As reported in Industry Insights in June 2016, in Persona Digital Telephony & Anor v The Minister for Public Enterprise & Ors  IEHC 187, the Irish High Court confirmed that the offences and torts of maintenance and champerty survive under Irish law, so as to prohibit third party funding of litigation in the absence of a legitimate interest in the litigation. Therefore, there are similarities with the common law there and in jurisdictions such as (for example) Hong Kong and Singapore.
The case is headed for the Irish Supreme Court. The Irish Supreme Court has agreed with the applicants (the appellants) that the issues raised involve matters of public importance and that there are exceptional circumstances justifying a direct “leapfrog” appeal ( IESCDET 106).
At issue in the final appeal is whether the Irish High Court was correct in refusing to order a declaration that the applicants (the plaintiffs) would not be engaging in an abuse of process and/or not contravening rules on maintenance and champerty if they entered into a litigation funding arrangement with Harbour Fund III, L.P.
Some commentators have suggested that the appeal has a decent chance of success, given the Supreme Court’s acknowledgment of the importance of the issues raised in the context of the principle of access to justice. That said, the Irish High Court’s judgment in Persona Digital Telephony emphatically upheld the general prohibition against third party funding and did so after having been referred to the case law of other common law jurisdictions. Given similar common law principles in Hong Kong the outcome in the case should be of significant interest.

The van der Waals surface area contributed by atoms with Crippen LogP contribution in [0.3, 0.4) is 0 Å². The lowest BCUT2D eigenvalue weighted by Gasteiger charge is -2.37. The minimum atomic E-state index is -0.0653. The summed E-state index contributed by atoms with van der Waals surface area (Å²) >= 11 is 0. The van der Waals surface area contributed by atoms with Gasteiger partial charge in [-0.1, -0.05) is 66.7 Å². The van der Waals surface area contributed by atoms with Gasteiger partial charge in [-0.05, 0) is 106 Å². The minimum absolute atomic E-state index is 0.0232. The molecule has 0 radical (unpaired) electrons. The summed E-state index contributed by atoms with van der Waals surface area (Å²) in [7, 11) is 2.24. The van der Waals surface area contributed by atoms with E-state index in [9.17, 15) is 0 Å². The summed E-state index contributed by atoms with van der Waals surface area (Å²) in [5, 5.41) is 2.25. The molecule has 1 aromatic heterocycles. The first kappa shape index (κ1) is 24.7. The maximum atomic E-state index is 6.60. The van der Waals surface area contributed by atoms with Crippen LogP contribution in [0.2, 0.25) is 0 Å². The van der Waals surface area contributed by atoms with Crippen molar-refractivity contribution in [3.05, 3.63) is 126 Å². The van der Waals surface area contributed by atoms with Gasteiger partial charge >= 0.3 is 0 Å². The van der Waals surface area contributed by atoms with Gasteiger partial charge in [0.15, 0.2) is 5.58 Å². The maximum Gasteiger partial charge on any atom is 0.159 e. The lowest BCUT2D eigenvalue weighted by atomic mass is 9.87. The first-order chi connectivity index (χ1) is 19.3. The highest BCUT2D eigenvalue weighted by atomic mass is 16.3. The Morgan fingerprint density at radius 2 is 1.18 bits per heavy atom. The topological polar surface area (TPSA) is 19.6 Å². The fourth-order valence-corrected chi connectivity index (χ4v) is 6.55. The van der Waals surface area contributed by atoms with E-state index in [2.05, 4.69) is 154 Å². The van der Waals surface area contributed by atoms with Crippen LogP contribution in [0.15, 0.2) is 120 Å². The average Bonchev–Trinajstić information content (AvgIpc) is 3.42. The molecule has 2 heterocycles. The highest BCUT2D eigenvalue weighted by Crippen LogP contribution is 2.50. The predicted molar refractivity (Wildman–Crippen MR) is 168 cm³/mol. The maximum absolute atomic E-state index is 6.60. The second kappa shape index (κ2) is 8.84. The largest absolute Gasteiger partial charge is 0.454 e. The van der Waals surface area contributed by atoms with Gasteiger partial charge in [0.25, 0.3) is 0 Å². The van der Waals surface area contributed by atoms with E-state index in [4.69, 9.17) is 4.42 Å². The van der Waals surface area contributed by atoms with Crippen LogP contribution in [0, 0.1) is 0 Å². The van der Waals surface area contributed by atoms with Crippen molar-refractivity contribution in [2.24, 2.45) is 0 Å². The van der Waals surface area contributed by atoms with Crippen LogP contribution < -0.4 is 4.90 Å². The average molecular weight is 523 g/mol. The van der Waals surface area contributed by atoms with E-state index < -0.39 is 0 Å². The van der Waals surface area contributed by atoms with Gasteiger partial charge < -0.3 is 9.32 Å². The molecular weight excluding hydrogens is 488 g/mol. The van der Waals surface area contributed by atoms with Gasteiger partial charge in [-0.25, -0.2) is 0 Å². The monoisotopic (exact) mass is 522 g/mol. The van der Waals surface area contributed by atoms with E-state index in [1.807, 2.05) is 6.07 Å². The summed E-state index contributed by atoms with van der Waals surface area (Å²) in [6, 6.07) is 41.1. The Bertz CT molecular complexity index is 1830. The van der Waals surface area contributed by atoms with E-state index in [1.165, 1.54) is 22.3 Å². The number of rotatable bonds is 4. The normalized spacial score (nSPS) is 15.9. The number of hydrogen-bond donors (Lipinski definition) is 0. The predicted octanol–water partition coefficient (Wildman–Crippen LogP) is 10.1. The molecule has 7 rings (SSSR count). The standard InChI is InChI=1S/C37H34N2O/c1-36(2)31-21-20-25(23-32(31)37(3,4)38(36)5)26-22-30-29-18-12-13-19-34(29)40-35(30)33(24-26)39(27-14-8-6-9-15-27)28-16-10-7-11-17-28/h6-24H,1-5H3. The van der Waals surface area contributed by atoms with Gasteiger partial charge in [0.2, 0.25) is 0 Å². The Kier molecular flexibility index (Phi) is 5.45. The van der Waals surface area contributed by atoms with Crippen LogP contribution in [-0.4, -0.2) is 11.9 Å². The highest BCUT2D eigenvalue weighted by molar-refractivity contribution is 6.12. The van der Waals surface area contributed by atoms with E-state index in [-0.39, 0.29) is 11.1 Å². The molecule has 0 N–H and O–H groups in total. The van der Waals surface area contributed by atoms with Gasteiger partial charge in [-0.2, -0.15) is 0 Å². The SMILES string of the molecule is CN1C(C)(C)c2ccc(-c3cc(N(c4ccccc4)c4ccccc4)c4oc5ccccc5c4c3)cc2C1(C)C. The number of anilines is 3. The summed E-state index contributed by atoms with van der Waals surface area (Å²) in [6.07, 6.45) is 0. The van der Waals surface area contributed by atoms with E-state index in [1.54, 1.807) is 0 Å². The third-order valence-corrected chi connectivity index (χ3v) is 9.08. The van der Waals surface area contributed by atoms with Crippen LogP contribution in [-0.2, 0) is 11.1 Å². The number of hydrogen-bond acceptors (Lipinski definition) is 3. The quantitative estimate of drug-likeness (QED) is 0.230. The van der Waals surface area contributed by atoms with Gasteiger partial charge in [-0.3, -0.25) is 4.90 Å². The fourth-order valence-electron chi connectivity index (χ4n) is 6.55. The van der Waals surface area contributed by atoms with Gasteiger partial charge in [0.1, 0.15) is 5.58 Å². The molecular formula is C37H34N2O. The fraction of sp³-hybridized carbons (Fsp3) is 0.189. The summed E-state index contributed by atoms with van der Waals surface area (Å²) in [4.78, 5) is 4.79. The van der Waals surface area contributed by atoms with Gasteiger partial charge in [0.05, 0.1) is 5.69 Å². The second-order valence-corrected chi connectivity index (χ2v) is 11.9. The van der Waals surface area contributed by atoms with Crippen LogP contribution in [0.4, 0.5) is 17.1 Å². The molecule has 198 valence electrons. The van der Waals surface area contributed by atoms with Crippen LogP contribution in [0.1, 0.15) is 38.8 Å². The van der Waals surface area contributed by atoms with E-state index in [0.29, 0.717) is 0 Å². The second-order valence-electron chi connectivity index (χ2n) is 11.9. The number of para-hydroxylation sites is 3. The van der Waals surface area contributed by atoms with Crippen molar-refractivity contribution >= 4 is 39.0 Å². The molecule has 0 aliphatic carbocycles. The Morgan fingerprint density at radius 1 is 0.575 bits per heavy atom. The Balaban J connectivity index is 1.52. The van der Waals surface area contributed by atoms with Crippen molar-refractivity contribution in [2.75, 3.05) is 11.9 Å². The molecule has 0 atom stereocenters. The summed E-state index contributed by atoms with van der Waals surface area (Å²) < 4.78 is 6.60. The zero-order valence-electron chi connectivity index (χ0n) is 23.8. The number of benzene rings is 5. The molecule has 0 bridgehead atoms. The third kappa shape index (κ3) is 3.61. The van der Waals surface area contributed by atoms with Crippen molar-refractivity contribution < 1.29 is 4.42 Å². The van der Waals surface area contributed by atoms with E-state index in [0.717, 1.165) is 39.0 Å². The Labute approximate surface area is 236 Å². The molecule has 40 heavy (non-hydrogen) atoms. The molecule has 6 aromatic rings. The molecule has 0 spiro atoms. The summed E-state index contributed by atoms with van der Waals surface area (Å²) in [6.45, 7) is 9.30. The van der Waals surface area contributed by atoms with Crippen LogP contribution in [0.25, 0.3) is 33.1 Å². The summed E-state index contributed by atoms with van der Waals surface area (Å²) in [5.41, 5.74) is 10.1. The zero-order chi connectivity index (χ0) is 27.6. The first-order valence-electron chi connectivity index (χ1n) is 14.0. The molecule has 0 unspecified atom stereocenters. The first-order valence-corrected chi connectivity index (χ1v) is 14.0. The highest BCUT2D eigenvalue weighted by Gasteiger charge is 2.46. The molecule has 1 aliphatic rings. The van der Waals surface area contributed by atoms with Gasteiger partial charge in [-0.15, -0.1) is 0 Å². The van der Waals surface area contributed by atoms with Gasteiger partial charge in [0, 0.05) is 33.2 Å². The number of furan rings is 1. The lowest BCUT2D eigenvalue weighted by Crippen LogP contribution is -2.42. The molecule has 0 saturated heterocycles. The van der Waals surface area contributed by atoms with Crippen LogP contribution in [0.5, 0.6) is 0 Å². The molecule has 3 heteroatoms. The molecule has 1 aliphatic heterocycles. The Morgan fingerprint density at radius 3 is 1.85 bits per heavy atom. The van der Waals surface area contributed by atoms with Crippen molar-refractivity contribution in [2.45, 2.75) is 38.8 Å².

In the meantime, jurisdictions such as England & Wales and Australia have well-developed litigation funding markets. As for New Zealand, the courts there appear to take a pragmatic view of third party funding.
In Hong Kong, going forwards, it looks increasingly likely that if there is to be an expansion of the miscellaneous and limited exceptions to maintenance and champerty, say, in the next few years or so, it will come in the form of an appeal to the Court of Final Appeal as opposed to legislative reform.
For now, the debate about legislative reform for third party funding in Hong Kong is focused on arbitrations (and mediations) governed by the Arbitration Ordinance (Cap. 609) – for which readers are referred to the Arbitration and Mediation Legislation (Third Party Funding) (Amendment) Bill 2016, introduced into the Legislative Council on 11 January 2017 and based on the Law Reform Commission Sub-Committee’s Report on Third Party Funding for Arbitration (in October 2016).
In the current local circumstances of Hong Kong, this is probably as much as can be expected in 2017.